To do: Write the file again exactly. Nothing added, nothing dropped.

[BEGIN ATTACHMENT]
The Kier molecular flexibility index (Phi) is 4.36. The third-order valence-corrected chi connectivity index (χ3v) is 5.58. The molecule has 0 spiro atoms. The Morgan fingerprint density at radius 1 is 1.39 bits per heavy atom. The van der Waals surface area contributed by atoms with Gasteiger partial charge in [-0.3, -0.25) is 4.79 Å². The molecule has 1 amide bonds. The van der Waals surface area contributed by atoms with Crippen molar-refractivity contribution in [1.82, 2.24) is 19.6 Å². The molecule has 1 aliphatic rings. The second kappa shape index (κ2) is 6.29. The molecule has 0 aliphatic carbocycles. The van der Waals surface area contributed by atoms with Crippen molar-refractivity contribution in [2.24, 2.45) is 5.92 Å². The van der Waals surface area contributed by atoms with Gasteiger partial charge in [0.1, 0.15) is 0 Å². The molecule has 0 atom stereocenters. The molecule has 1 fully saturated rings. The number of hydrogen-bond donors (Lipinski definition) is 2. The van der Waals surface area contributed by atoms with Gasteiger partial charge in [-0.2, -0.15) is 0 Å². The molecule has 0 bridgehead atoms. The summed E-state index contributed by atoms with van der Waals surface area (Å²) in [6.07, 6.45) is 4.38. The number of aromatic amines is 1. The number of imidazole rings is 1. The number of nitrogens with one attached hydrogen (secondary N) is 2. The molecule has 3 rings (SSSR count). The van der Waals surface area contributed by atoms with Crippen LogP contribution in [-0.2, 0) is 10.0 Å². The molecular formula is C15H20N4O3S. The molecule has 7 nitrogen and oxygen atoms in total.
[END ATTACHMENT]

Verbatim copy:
The Kier molecular flexibility index (Phi) is 4.36. The third-order valence-corrected chi connectivity index (χ3v) is 5.58. The molecule has 0 spiro atoms. The Morgan fingerprint density at radius 1 is 1.39 bits per heavy atom. The van der Waals surface area contributed by atoms with Gasteiger partial charge in [-0.3, -0.25) is 4.79 Å². The molecule has 1 amide bonds. The van der Waals surface area contributed by atoms with Crippen molar-refractivity contribution in [1.82, 2.24) is 19.6 Å². The molecule has 1 aliphatic rings. The second kappa shape index (κ2) is 6.29. The molecule has 0 aliphatic carbocycles. The van der Waals surface area contributed by atoms with Crippen molar-refractivity contribution in [2.24, 2.45) is 5.92 Å². The van der Waals surface area contributed by atoms with Gasteiger partial charge in [0.1, 0.15) is 0 Å². The molecule has 0 atom stereocenters. The molecule has 1 fully saturated rings. The number of hydrogen-bond donors (Lipinski definition) is 2. The van der Waals surface area contributed by atoms with Gasteiger partial charge in [-0.2, -0.15) is 0 Å². The molecule has 0 bridgehead atoms. The summed E-state index contributed by atoms with van der Waals surface area (Å²) in [6.07, 6.45) is 4.38. The number of aromatic amines is 1. The number of imidazole rings is 1. The number of nitrogens with one attached hydrogen (secondary N) is 2. The molecule has 3 rings (SSSR count). The van der Waals surface area contributed by atoms with Crippen LogP contribution in [-0.2, 0) is 10.0 Å². The molecular formula is C15H20N4O3S. The molecule has 7 nitrogen and oxygen atoms in total.